Author(s): E. Mark Haacke, PhD,1y Ann Christine Duhaime, MD,2 Alisa D. Gean, MD,3 Gerard Riedy, MD,4 Max Wintermark, MD,5 Pratik Mukherjee, MD PhD,5,6 David L. Brody, MD,7 Thomas DeGraba, MD,8 Timothy D. Duncan, MD,9 Elie Elovic, MD,10 Robin Hurley, MD,11 Lawrence...
Susceptibility-weighted imaging is an increasingly important adjunct in diagnosing a variety of neurologic diseases and provides a powerful tool to depict and help characterize microbleeds, veins, and other sources of susceptibility. But the term SWI is colloquially used to denote high-spatial-resolution susceptibility-enhanced sequences across different MRI vendors and sequences even when phase information is not used.
We hypothesized that cerebral microbleeds (CMBs) in multiple sclerosis (MS) patients will be detected with higher prevalence compared to healthy controls (HC) and that quantitative susceptibility mapping (QSM) will help remove false positives seen in susceptibility weighted imaging (SWI).
In this work, we review the basic concepts behind imaging iron using T2, T2*, T2′, phase and quantitative susceptibility mapping in the human brain, liver and heart, followed by the applications of in vivo iron quantification in neurodegenerative diseases, iron tagged cells and ultra-small superparamagnetic iron oxide (USPIO) nanoparticles.
Detecting cerebral microbleeds (CMBs) is important in diagnosing a variety of diseases including dementia, stroke and traumatic brain injury. However, manual detection of CMBs can be time-consuming and prone to errors, whereas the current automatic algorithms for CMB detection are usually limited by large number of false positives.
In this paper, we propose a method that seeks to reconstruct the susceptibility distribution inside the dural sinuses by ensuring that the entire geometry of the dural sinuses is preserved with the help of an MR angiogram and venogram (MRAV).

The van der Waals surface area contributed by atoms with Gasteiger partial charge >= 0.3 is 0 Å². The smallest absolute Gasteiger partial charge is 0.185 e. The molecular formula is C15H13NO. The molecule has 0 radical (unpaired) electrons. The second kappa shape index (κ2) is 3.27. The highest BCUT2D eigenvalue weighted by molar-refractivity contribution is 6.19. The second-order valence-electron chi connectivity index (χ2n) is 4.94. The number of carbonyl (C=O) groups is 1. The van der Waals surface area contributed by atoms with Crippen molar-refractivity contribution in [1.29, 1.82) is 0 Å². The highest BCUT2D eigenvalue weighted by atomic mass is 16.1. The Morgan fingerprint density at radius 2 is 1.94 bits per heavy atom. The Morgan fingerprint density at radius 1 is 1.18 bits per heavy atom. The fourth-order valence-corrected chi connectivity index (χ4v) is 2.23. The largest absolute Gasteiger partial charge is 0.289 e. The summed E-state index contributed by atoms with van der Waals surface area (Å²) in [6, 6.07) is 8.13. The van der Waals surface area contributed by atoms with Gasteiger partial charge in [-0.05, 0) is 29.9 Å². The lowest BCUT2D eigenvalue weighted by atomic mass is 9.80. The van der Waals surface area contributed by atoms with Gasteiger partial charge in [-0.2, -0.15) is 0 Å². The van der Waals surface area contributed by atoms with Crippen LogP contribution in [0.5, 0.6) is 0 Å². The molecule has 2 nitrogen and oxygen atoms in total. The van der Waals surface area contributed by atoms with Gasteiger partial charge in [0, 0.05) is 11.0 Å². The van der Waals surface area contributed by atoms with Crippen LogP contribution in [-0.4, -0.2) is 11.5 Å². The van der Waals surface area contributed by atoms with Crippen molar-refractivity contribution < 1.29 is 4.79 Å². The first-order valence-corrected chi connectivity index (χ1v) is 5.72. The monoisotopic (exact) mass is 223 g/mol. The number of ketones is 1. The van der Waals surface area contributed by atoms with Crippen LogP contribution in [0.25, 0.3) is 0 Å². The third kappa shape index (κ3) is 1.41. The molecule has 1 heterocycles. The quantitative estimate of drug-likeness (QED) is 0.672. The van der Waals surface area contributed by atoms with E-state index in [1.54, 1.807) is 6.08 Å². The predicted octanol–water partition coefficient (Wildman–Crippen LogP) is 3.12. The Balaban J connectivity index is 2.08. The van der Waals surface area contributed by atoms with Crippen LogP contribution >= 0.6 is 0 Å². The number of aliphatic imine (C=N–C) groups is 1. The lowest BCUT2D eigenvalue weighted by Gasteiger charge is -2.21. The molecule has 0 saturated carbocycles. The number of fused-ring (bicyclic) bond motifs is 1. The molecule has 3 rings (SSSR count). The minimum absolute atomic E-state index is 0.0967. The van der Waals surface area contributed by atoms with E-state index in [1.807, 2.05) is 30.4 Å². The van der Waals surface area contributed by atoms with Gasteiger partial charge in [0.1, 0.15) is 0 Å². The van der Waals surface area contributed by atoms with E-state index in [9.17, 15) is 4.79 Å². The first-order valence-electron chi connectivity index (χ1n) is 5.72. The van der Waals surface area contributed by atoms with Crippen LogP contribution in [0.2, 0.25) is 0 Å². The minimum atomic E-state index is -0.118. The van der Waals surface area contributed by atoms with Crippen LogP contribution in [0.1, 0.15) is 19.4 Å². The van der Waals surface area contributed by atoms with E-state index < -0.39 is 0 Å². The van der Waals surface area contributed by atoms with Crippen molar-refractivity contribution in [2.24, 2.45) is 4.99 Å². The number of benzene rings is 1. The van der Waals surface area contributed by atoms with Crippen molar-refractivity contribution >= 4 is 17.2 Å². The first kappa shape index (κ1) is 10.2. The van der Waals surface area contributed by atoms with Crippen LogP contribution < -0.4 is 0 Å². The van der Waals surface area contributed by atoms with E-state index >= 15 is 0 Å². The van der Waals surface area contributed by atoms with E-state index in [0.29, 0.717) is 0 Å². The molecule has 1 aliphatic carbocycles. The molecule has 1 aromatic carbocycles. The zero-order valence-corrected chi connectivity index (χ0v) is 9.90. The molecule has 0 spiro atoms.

Subarachnoid hemorrhage (SAH) survivors experience significant neurological disability, some of which is under‐recognized by neurovascular clinical teams. We set out to objectively determine the occurrence of hearing impairment after SAH, characterize its peripheral and/or central origin, and investigate likely pathological correlates.
Susceptibility Weighted Imaging and Quantitative Susceptibility Mapping of the Cerebral Vasculature Using Ferumoxytol
The purpose of this study was to demonstrate the potential of imaging cerebral arteries and veins with ferumoxytol using susceptibility weighted imaging (SWI) and quantitative susceptibility mapping (QSM).
Increased susceptibility of asymmetrically prominent cortical veins correlates with misery perfusion in patients with occlusion of the middle cerebral artery
The objective of this study was to evaluate tissue perfusion and venous susceptibility in ischaemic stroke patients as a means to predict clinical status and early prognosis.
Susceptibility weighted imaging in acute cerebral ischemia: review of emerging technical concepts and clinical applications
In this article, we discuss the physics principals and clinical application of conventional SWI and multi-echo SWI sequences. We review the research evidence and practical approach of SWI in acute ischemic stroke by focusing on the detection and characterization of thromboembolism in the cerebral circulation.
Susceptibility-weighted imaging (SWI) is a method that uses the intrinsic nature of local magnetic fields to enhance image contrast in order to improve the visibility of various susceptibility sources and to facilitate diagnostic interpretation. In this article, we review the basics of SWI, including data acquisition, data reconstruction and post-processing.
Determination of detection sensitivity for cerebral microbleeds using susceptibility- weighted imaging
This study provides a comprehensive analysis of the number of voxels detected in the presence of a CMB on GE magnitude, phase and SWI composite images as a function of resolution, signal‐to‐noise ratio (SNR), TE, field strength and susceptibility using in silico experiments.